Biofuels Defendants' Sentence 83 Years

Five People Sentenced to Combined 83 Years in Prison in Biofuels Tax Conspiracy

Todd Neeley
By  Todd Neeley , DTN Staff Reporter
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Five people were sentenced to prison for their roles in Washakie Renewable Energy biofuels tax fraud conspiracy. (Photo by Tim-Evanson; cc-by-sa-2.0)

LINCOLN, Neb. (DTN) -- Five different people were sentenced to prison for their roles in a $1 billion biofuels tax conspiracy with sentences ranging from six to 40 years, according to court documents filed in a federal court in Utah.

Lev Aslan Dermen, aka Levon Termendzhyan, 56, was sentenced to 40 years; Jacob Kingston, 46, was sentenced to 18 years; Isaiah Kingston, 42, was sentenced to 12 years; Rachel Kingston, 67, was sentenced to seven years; and Sally Kingston, 45, was sentenced to six years in prison.

According to court documents and testimony from Dermen's 2020 trial in the U.S. District Court for the District of Utah, from 2010 to 2018 Dermen conspired with Jacob and Isaiah Kingston, their mother, Rachel Kingston, Jacob Kingston's wife, Sally Kingston, and others, to fraudulently claim more than $1 billion in refundable renewable fuel tax credits.

The IRS paid out more than $511 million in credits to Washakie Renewable Energy, a Utah biodiesel company owned by Jacob and Isaiah Kingston. The Kingstons distributed the fraud proceeds among themselves and Dermen, according to court records.

The Renewable Fuel Standard program requires producers or importers of renewable fuel to generate fuel credits called renewable identification numbers, or RINs, for the amount and type of renewable fuel they produce or import.

The Washakie conspirators purchased biodiesel that had been produced by another producer that already claimed the biodiesel tax credit and RINs.

According to the EPA, the conspirators exported the biofuel to foreign countries and then doctored transport documents to disguise and import biodiesel as a feedstock.

"Washakie used this false paperwork to claim it produced biodiesel from the feedstock to support its filing of fraudulent claims for EPA RINs and IRS biofuel tax credits," EPA said in a news release. "Throughout the fraud Washakie, with other co-conspirators, fraudulently generated millions of EPA RINs that were then sold for approximately $65 million."

At a later time, Dermen and the Kingstons purchased millions of gallons of biodiesel and routed it though the U.S. shipping system to create the appearance that qualifying fuel was being produced and sold by Washakie.

The company then applied for and was paid by the IRS more than $300 million for its claimed 2013 production and more than $164 million for its claimed 2014 production.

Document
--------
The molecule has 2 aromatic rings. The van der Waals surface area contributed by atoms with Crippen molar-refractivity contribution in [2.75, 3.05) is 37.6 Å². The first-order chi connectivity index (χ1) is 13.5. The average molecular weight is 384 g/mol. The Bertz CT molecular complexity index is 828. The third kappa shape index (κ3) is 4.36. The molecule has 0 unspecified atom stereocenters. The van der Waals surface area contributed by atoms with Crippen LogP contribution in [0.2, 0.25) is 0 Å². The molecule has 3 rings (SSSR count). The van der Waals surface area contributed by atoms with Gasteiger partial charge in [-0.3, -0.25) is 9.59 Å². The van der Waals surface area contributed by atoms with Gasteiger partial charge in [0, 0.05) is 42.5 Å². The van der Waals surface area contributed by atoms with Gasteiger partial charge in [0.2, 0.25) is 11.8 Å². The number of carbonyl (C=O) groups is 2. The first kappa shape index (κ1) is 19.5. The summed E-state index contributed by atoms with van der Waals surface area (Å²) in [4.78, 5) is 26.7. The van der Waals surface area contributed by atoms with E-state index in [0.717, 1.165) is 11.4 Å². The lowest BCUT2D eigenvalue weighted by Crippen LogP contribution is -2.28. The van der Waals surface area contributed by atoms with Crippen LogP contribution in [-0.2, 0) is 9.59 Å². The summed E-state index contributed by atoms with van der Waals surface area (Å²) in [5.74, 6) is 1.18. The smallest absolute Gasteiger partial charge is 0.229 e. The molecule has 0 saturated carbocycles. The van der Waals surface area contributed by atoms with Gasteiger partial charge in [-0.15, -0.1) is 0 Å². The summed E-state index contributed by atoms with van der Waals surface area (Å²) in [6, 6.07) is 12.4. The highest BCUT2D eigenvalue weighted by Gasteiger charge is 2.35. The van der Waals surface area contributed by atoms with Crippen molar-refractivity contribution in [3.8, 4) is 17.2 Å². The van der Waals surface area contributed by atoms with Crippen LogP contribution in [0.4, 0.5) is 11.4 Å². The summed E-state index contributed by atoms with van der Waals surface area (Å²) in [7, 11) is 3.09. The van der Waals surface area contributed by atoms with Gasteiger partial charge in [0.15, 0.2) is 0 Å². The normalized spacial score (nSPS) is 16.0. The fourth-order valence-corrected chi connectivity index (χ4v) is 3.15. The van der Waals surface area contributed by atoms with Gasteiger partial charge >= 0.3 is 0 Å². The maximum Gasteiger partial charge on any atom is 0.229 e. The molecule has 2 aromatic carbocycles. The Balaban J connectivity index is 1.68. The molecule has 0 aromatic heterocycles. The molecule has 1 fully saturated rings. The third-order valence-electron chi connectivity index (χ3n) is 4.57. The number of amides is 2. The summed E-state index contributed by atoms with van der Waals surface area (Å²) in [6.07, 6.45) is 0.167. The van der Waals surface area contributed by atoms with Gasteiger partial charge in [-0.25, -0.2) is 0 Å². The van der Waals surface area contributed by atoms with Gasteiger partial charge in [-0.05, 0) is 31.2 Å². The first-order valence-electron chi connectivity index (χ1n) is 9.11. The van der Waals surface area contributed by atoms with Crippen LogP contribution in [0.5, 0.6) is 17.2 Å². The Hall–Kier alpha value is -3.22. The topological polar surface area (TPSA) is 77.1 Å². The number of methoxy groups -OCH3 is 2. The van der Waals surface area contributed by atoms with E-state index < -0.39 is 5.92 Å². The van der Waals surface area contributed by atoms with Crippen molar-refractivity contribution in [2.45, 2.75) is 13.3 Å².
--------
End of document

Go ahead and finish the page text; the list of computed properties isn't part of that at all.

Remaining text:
"Evidence at Dermen's trial showed that to further create the appearance of legitimate business transactions Dermen and the Kingstons schemed to cycle their and other co-conspirators' fraud proceeds in more than $3 billion in financial transactions through multiple bank accounts," EPA said.

"Throughout the scheme, Dermen falsely assured Jacob Kingston that Kingston and his family would be protected by Dermen's 'umbrella' of corrupt law enforcement and immune from criminal prosecution."

In exchange, Jacob and Isaiah Kingston transferred more than $134 million in fraudulent proceeds to companies in Turkey and Luxembourg. Those funds were subsequently laundered internationally and through the U.S. financial system.


Money from the fraudulent claims were distributed to Dermen and the Kingstons and used to make lavish purchases in the United States, Turkey and Belize.

"Dermen's associates in Turkey bought and rebuilt a 150-foot yacht named 'Queen Anne,'" according to EPA.

"The Queen Anne was seized by the government in Beirut, Lebanon in 2021, and then sold in Cyprus for $10.1 million. Dermen also caused Jacob Kingston to send more than $700,000 on behalf of Dermen to purchase land in Belize for a planned casino, for which the government is seeking forfeiture."

EPA said the government also is seeking the forfeiture of other assets in Turkey related to the fraud proceeds sent there.

Jacob and Isaiah Kingston sent more than $21 million in fraud proceeds to SBK Holdings USA Inc., Dermen's California-based company.

Jacob Kingston used $1.8 million of the fraud proceeds to buy a 2010 Bugatti Veyron for Dermen as a gift, EPA said, and Dermen gifted a chrome Lamborghini and a gold Ferrari to Jacob Kingston. Dermen and Jacob Kingston also laundered $3 million through Dermen's company, NOIL Energy Group, to purchase a mansion in Sandy, Utah, for Jacob and Sally Kingston.

According to court records, the Kingston defendants sent more than $35 million of their share of the fraud proceeds to extended family and companies they owned.

Dermen also laundered $3.5 million through SBK Holdings USA Inc. to purchase a mansion in Huntington Beach, California, according to EPA. The government now seeks forfeiture of the residence as well as a couple dozen other parcels of real property.

"The significant sentences imposed by the court reflect the breathtaking scope of the defendants' nearly decade-long tax fraud scheme -- one of the largest ever," said Acting Deputy Assistant Attorney General Stuart M. Goldberg of the Justice Department's Tax Division.

"Dermen and members of the Kingston family cost law-abiding taxpayers more than $500 million and attempted to steal double that. They also sought to cover their tracks by cycling billions-of-dollars in transactions through the banking system and using fuel purchases and oil tankers to give the illusion their plant was actually producing and selling biodiesel fuel eligible for IRS credits."

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Todd Neeley

Todd Neeley
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